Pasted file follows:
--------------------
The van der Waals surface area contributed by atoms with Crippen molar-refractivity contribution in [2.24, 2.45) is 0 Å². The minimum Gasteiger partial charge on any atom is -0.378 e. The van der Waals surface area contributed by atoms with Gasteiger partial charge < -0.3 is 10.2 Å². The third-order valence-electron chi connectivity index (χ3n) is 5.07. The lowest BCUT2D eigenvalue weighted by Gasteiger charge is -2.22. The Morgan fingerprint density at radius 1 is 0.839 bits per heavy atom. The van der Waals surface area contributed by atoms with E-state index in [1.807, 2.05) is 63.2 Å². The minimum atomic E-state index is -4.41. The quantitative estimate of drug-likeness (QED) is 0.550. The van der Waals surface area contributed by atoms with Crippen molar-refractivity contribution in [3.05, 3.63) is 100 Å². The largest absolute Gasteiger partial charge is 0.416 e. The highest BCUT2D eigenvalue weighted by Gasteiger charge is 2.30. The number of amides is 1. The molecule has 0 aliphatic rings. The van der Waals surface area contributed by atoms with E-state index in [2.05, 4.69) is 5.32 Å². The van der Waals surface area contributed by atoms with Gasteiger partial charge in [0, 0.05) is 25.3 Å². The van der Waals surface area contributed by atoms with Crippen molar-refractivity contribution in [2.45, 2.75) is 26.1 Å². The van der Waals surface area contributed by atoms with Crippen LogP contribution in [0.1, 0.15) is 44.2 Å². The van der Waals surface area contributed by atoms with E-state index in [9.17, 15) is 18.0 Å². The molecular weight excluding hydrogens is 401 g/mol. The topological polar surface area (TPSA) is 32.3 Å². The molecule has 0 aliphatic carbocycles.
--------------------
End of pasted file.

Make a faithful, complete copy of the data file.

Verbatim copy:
The van der Waals surface area contributed by atoms with Crippen molar-refractivity contribution in [2.24, 2.45) is 0 Å². The minimum Gasteiger partial charge on any atom is -0.378 e. The van der Waals surface area contributed by atoms with Gasteiger partial charge < -0.3 is 10.2 Å². The third-order valence-electron chi connectivity index (χ3n) is 5.07. The lowest BCUT2D eigenvalue weighted by Gasteiger charge is -2.22. The Morgan fingerprint density at radius 1 is 0.839 bits per heavy atom. The van der Waals surface area contributed by atoms with E-state index in [1.807, 2.05) is 63.2 Å². The minimum atomic E-state index is -4.41. The quantitative estimate of drug-likeness (QED) is 0.550. The van der Waals surface area contributed by atoms with Crippen molar-refractivity contribution in [3.05, 3.63) is 100 Å². The largest absolute Gasteiger partial charge is 0.416 e. The highest BCUT2D eigenvalue weighted by Gasteiger charge is 2.30. The number of amides is 1. The molecule has 0 aliphatic rings. The van der Waals surface area contributed by atoms with E-state index in [2.05, 4.69) is 5.32 Å². The van der Waals surface area contributed by atoms with Gasteiger partial charge in [0, 0.05) is 25.3 Å². The van der Waals surface area contributed by atoms with Crippen molar-refractivity contribution in [2.45, 2.75) is 26.1 Å². The van der Waals surface area contributed by atoms with Crippen LogP contribution in [0.1, 0.15) is 44.2 Å². The van der Waals surface area contributed by atoms with E-state index in [9.17, 15) is 18.0 Å². The molecular weight excluding hydrogens is 401 g/mol. The topological polar surface area (TPSA) is 32.3 Å². The molecule has 0 aliphatic carbocycles.